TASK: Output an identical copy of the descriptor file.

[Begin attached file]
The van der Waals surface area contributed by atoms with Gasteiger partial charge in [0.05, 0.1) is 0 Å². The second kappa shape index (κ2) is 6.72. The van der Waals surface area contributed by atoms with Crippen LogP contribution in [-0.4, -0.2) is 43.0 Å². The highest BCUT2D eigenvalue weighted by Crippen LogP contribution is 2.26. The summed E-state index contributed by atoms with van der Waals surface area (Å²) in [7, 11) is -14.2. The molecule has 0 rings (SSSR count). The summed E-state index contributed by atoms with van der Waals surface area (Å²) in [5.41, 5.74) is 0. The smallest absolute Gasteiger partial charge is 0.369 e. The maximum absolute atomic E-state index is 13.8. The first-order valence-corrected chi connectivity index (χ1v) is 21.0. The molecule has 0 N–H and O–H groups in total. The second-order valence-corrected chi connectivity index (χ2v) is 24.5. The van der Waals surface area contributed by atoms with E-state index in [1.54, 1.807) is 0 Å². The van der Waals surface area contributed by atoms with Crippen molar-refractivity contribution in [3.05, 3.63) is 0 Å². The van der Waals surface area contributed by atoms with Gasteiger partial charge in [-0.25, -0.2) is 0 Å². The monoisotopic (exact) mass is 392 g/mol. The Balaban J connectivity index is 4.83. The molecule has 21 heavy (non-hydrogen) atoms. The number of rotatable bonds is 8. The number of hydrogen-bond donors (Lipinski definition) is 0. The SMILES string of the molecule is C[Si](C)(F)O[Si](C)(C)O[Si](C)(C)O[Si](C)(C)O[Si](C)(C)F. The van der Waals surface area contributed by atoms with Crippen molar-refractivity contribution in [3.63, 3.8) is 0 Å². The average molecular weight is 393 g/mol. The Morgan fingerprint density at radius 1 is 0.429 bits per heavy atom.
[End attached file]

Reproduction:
The van der Waals surface area contributed by atoms with Gasteiger partial charge in [0.05, 0.1) is 0 Å². The second kappa shape index (κ2) is 6.72. The van der Waals surface area contributed by atoms with Crippen LogP contribution in [-0.4, -0.2) is 43.0 Å². The highest BCUT2D eigenvalue weighted by Crippen LogP contribution is 2.26. The summed E-state index contributed by atoms with van der Waals surface area (Å²) in [7, 11) is -14.2. The molecule has 0 rings (SSSR count). The summed E-state index contributed by atoms with van der Waals surface area (Å²) in [5.41, 5.74) is 0. The smallest absolute Gasteiger partial charge is 0.369 e. The maximum absolute atomic E-state index is 13.8. The first-order valence-corrected chi connectivity index (χ1v) is 21.0. The molecule has 0 N–H and O–H groups in total. The second-order valence-corrected chi connectivity index (χ2v) is 24.5. The van der Waals surface area contributed by atoms with E-state index in [1.54, 1.807) is 0 Å². The van der Waals surface area contributed by atoms with Crippen molar-refractivity contribution in [3.05, 3.63) is 0 Å². The van der Waals surface area contributed by atoms with Gasteiger partial charge in [-0.25, -0.2) is 0 Å². The monoisotopic (exact) mass is 392 g/mol. The Balaban J connectivity index is 4.83. The molecule has 21 heavy (non-hydrogen) atoms. The number of rotatable bonds is 8. The number of hydrogen-bond donors (Lipinski definition) is 0. The SMILES string of the molecule is C[Si](C)(F)O[Si](C)(C)O[Si](C)(C)O[Si](C)(C)O[Si](C)(C)F. The van der Waals surface area contributed by atoms with Crippen molar-refractivity contribution in [3.63, 3.8) is 0 Å². The average molecular weight is 393 g/mol. The Morgan fingerprint density at radius 1 is 0.429 bits per heavy atom.